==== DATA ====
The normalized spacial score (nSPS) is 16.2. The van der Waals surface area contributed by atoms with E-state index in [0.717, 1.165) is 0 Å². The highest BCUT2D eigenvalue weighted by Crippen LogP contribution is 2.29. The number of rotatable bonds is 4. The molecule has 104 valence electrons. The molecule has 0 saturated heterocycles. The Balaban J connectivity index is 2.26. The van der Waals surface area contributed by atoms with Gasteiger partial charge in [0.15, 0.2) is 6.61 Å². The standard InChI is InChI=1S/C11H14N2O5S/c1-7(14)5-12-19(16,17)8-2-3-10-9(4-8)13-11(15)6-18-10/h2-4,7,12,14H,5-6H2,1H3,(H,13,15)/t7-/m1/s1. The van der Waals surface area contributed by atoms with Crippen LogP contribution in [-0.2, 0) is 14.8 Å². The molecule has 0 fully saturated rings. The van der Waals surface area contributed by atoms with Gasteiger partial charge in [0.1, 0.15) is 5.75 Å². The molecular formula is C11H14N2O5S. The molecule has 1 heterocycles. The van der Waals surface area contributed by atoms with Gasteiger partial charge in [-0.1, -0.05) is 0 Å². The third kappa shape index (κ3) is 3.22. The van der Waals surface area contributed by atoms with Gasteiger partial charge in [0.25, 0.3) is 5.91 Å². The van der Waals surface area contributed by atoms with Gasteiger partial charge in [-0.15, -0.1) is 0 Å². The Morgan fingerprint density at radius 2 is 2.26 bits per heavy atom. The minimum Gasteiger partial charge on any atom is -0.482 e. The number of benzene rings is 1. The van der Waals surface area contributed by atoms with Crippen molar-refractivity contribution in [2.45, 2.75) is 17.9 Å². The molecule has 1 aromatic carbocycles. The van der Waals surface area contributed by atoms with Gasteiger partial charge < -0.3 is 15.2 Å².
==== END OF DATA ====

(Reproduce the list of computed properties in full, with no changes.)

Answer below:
The normalized spacial score (nSPS) is 16.2. The van der Waals surface area contributed by atoms with E-state index in [0.717, 1.165) is 0 Å². The highest BCUT2D eigenvalue weighted by Crippen LogP contribution is 2.29. The number of rotatable bonds is 4. The molecule has 104 valence electrons. The molecule has 0 saturated heterocycles. The Balaban J connectivity index is 2.26. The van der Waals surface area contributed by atoms with Gasteiger partial charge in [0.15, 0.2) is 6.61 Å². The standard InChI is InChI=1S/C11H14N2O5S/c1-7(14)5-12-19(16,17)8-2-3-10-9(4-8)13-11(15)6-18-10/h2-4,7,12,14H,5-6H2,1H3,(H,13,15)/t7-/m1/s1. The van der Waals surface area contributed by atoms with Crippen LogP contribution in [-0.2, 0) is 14.8 Å². The molecule has 0 fully saturated rings. The van der Waals surface area contributed by atoms with Gasteiger partial charge in [0.1, 0.15) is 5.75 Å². The molecular formula is C11H14N2O5S. The molecule has 1 heterocycles. The van der Waals surface area contributed by atoms with Gasteiger partial charge in [-0.1, -0.05) is 0 Å². The third kappa shape index (κ3) is 3.22. The van der Waals surface area contributed by atoms with Gasteiger partial charge in [0.25, 0.3) is 5.91 Å². The van der Waals surface area contributed by atoms with Gasteiger partial charge in [-0.15, -0.1) is 0 Å². The Morgan fingerprint density at radius 2 is 2.26 bits per heavy atom. The minimum Gasteiger partial charge on any atom is -0.482 e. The number of benzene rings is 1. The van der Waals surface area contributed by atoms with Crippen molar-refractivity contribution in [2.45, 2.75) is 17.9 Å². The molecule has 1 aromatic carbocycles. The van der Waals surface area contributed by atoms with Gasteiger partial charge < -0.3 is 15.2 Å².